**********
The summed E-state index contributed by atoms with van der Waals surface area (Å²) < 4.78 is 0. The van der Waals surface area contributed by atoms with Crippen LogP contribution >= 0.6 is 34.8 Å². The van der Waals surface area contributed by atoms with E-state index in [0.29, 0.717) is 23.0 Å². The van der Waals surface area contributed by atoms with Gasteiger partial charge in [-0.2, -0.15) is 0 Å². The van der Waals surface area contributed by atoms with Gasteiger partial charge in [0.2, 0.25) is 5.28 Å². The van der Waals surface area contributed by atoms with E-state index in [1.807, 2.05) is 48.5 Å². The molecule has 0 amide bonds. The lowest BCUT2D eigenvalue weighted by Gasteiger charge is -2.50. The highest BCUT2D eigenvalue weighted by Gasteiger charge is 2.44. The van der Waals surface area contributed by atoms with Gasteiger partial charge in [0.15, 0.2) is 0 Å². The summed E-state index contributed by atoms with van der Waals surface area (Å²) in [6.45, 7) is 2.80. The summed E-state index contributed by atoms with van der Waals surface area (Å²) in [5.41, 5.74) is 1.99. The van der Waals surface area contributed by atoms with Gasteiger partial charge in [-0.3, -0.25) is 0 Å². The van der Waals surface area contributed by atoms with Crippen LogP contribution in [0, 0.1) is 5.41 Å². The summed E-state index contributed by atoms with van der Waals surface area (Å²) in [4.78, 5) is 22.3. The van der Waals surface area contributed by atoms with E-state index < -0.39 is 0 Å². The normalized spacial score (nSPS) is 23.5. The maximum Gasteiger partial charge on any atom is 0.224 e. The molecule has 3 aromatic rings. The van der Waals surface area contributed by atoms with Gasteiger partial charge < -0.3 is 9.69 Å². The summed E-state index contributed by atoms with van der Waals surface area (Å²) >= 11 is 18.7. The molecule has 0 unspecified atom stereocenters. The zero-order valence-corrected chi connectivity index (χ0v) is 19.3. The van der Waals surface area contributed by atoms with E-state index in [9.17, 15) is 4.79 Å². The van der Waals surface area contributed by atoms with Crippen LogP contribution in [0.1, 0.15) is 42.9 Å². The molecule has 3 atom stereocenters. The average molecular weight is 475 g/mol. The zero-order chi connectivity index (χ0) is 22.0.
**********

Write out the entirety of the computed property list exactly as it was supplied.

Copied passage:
The summed E-state index contributed by atoms with van der Waals surface area (Å²) < 4.78 is 0. The van der Waals surface area contributed by atoms with Crippen LogP contribution >= 0.6 is 34.8 Å². The van der Waals surface area contributed by atoms with E-state index in [0.29, 0.717) is 23.0 Å². The van der Waals surface area contributed by atoms with Gasteiger partial charge in [-0.2, -0.15) is 0 Å². The van der Waals surface area contributed by atoms with Gasteiger partial charge in [0.2, 0.25) is 5.28 Å². The van der Waals surface area contributed by atoms with E-state index in [1.807, 2.05) is 48.5 Å². The molecule has 0 amide bonds. The lowest BCUT2D eigenvalue weighted by Gasteiger charge is -2.50. The highest BCUT2D eigenvalue weighted by Gasteiger charge is 2.44. The van der Waals surface area contributed by atoms with Gasteiger partial charge in [0.15, 0.2) is 0 Å². The summed E-state index contributed by atoms with van der Waals surface area (Å²) in [6.45, 7) is 2.80. The summed E-state index contributed by atoms with van der Waals surface area (Å²) in [5.41, 5.74) is 1.99. The van der Waals surface area contributed by atoms with Gasteiger partial charge in [-0.3, -0.25) is 0 Å². The van der Waals surface area contributed by atoms with Crippen LogP contribution in [0, 0.1) is 5.41 Å². The summed E-state index contributed by atoms with van der Waals surface area (Å²) in [4.78, 5) is 22.3. The van der Waals surface area contributed by atoms with E-state index < -0.39 is 0 Å². The normalized spacial score (nSPS) is 23.5. The maximum Gasteiger partial charge on any atom is 0.224 e. The molecule has 3 aromatic rings. The van der Waals surface area contributed by atoms with Gasteiger partial charge < -0.3 is 9.69 Å². The summed E-state index contributed by atoms with van der Waals surface area (Å²) >= 11 is 18.7. The molecule has 0 unspecified atom stereocenters. The zero-order valence-corrected chi connectivity index (χ0v) is 19.3. The van der Waals surface area contributed by atoms with E-state index in [9.17, 15) is 4.79 Å². The van der Waals surface area contributed by atoms with Crippen LogP contribution in [0.1, 0.15) is 42.9 Å². The molecule has 3 atom stereocenters. The average molecular weight is 475 g/mol. The zero-order chi connectivity index (χ0) is 22.0.